Island Sedimentation, Sea Level Rise, and Coastal Resiliency
Project Lead: Mark Borrelli
Start Date: 2021
Sediment (sand and mud) moves from place to place due to flowing water and gravity. Understanding how sediment moves is important when thinking about how climate change and sea level rise may affect our beaches and coastal habitats.
This project will study how sediment moves on and around Rainsford Island in Boston Harbor. The project will also examine how changes in season and storms affect how sediment moves. By looking at the changes to the sizes of the sediment, the speed and direction of currents and waves, and what is predicted in the future with climate change, we can better plan how to protect our coasts.
Understanding sediment transport is critical to managing shorelines as climate changes and sea level rises, particularly along low-lying coastal areas. Rainsford Island, in Boston Harbor, has several distinct coastal sedimentary environments with regards to energy regime (tides and currents), geomorphology (shape of the shoreline) and sediment grain sizes. This effort will seek to document short (days) and long-term (years) trends with regards to sediment transport pathways, sediments sinks and sources, as well as the island’s geomorphological evolution as a result of coastal storms and sea level rise. The Stone Living Laboratory at Rainsford Island has an extensive network of in situ sensors and periodic drone overflights and seafloor mapping to map changes to the coast.
This project will seek to use and augment those data to answer the four research questions discussed below.
What are the sediment transport pathways on Rainsford Island?
Using data from buoys, models, grain size analyses, drone flights and seafloor mapping, it will be determined where sediment comes from and where it goes. The role overwash (when high water levels wash over the low-lying parts of the island) plays on the shape of the island will also be examined to determine if this process results in a net gain (or loss) of sediment island-wide or along certain beaches.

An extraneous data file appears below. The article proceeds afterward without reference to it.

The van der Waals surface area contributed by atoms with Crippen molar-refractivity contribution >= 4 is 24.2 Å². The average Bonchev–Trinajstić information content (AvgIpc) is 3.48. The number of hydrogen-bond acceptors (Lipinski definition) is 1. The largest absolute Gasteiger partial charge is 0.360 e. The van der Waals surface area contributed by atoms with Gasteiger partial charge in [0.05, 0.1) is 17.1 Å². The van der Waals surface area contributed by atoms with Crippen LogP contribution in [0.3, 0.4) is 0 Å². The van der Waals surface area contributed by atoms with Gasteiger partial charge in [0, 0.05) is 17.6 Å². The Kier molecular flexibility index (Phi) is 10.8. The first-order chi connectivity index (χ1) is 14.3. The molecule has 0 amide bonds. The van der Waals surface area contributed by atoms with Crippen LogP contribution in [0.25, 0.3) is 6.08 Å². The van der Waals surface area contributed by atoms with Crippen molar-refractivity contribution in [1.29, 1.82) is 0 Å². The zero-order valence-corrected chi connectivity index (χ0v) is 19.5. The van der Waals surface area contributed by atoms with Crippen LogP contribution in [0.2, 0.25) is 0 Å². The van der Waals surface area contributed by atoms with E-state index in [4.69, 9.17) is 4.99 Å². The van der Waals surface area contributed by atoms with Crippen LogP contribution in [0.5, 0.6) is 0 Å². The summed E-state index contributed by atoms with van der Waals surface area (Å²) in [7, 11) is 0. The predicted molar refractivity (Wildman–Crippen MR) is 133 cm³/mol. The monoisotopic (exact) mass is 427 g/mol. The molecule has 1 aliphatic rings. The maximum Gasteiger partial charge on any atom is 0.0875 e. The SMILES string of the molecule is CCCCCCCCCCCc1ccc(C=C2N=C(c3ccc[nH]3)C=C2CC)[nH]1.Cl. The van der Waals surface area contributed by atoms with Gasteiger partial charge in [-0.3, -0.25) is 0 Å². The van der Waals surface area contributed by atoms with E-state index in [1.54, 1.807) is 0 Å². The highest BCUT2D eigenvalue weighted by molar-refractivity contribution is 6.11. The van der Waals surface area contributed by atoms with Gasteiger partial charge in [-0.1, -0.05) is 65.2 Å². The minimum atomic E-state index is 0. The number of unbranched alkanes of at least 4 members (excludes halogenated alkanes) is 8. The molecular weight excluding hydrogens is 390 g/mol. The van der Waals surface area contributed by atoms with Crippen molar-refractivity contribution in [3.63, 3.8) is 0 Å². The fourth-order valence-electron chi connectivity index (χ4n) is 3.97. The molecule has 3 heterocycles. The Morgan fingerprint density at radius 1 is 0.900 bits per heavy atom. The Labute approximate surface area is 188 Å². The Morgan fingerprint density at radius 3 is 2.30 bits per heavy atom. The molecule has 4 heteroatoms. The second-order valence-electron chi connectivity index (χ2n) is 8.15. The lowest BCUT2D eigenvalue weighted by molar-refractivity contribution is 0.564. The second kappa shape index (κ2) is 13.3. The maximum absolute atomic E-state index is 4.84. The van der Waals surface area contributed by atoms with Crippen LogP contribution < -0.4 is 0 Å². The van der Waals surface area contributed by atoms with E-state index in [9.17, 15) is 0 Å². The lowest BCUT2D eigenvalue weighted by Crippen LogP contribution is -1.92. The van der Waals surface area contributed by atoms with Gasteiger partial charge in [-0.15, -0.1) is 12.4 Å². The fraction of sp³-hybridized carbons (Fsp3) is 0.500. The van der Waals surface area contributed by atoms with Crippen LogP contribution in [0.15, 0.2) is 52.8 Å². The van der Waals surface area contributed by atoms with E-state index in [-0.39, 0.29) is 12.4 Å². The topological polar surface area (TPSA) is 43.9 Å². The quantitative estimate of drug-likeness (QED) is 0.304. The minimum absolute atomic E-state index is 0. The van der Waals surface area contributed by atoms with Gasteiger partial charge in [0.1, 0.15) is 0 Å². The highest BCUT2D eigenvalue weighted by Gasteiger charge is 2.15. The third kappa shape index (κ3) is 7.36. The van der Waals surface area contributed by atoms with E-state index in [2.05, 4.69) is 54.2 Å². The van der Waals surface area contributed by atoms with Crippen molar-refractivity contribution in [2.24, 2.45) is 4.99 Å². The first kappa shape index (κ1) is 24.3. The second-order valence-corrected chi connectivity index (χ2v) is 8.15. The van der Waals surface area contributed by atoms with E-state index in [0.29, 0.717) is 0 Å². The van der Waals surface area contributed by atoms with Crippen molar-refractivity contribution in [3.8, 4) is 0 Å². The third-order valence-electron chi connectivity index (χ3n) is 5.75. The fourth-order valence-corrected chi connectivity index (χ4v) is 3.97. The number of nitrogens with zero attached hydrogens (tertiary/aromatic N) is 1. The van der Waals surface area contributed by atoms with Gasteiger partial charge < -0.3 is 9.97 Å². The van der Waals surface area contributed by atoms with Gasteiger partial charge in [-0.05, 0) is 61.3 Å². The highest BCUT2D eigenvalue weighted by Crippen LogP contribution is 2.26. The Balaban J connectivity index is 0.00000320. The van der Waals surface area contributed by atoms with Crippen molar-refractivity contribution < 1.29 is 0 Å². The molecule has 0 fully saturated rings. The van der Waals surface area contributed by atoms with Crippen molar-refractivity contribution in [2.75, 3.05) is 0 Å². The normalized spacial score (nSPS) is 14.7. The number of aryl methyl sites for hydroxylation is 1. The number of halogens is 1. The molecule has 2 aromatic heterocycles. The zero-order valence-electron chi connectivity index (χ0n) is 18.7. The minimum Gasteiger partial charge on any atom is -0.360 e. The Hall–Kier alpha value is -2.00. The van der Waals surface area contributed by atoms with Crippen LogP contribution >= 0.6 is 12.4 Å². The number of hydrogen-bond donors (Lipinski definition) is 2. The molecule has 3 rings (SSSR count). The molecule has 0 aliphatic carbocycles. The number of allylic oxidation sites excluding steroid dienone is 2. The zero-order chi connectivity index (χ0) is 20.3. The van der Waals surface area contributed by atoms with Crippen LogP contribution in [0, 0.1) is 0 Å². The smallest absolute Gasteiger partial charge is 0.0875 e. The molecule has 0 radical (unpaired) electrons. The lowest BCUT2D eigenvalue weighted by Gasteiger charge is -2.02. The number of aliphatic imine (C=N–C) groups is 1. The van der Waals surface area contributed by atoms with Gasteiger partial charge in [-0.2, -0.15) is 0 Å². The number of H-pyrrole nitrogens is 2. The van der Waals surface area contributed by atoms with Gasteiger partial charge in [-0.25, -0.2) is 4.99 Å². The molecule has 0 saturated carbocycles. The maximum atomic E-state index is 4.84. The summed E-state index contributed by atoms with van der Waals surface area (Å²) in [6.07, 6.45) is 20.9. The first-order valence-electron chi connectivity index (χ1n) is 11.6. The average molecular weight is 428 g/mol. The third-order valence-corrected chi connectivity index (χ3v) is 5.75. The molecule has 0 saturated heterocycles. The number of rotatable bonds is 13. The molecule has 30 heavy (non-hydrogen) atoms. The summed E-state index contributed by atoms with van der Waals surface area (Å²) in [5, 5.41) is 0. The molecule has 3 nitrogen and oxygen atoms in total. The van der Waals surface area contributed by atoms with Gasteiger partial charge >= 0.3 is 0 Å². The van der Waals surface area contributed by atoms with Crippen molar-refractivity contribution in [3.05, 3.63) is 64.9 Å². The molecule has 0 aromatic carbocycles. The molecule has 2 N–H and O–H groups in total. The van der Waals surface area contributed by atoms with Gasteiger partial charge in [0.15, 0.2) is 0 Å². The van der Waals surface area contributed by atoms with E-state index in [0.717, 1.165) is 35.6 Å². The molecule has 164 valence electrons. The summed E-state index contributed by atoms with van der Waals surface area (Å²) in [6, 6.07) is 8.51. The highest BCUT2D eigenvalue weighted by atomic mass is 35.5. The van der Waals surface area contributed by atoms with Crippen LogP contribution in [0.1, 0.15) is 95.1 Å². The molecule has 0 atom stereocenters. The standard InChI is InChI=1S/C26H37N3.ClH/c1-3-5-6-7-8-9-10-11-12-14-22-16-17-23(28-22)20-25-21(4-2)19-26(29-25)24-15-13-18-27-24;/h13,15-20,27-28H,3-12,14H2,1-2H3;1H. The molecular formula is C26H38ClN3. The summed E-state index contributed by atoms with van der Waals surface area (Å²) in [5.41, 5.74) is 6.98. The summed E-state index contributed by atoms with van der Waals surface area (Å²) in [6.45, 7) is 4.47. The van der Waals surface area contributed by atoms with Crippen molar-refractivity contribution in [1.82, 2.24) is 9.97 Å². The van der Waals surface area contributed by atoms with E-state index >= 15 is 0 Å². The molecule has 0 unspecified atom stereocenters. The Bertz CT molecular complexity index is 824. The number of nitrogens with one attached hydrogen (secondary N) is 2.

Is there a seasonal signature in the sedimentary environments on the island?
Determining whether island beaches lose sediment in stormy weather and gain sediment in fair weather provides useful information when coastal development is being considered or designed.Whether island beaches function like seasonal pocket beaches, can also impact coastal adaptations all around Boston Harbor and beyond. Most beaches have sand transported along the shoreline. Sand starts on one beach and ends up on another as the sand continues to move along the coast. Pocket beaches keep most of their sand. The sand moves offshore during storms and slowly back onshore during fair-weather. It doesn’t share sand with other beaches.
How do coastal storms alter the shorelines of the island?
This study will focus on the effect of extratropical cyclones (e.g. Nor’easters) and less frequent tropical cyclones (tropical storms and hurricanes) on the Island. As storms are predicted to increase with climate change, it is important for us to understand the importance of these storm events.
Has Rainsford Island historically (19th to early 21st century) kept pace with sea level rise?
Using available maps and charts from the 1800s to the present, the geomorphology of the island and nearshore area will be examined within the context of sea level rise. These data coupled with findings from our other work will help us understand whether the Island has kept pace with sea level rise and how it may respond with future sea level rise. Coastal areas can increase in elevation as sand gets deposited in low-lying areas. If that deposition increases the elevation of the island fast enough than coastal areas can ‘keep pace’ with sea level rise.
To quantitatively assess island sedimentation and morphodynamics, three types of data must be collected: 1) oceanographic (water level, wave, tides and currents); 2) geomorphologic (terrestrial and marine); and 3) sedimentologic (grain size). It will be critical to document the drivers of coastal change as well as the impacts they have on the geomorphological and physical characteristics of the island.
This project extends from 2021-2024.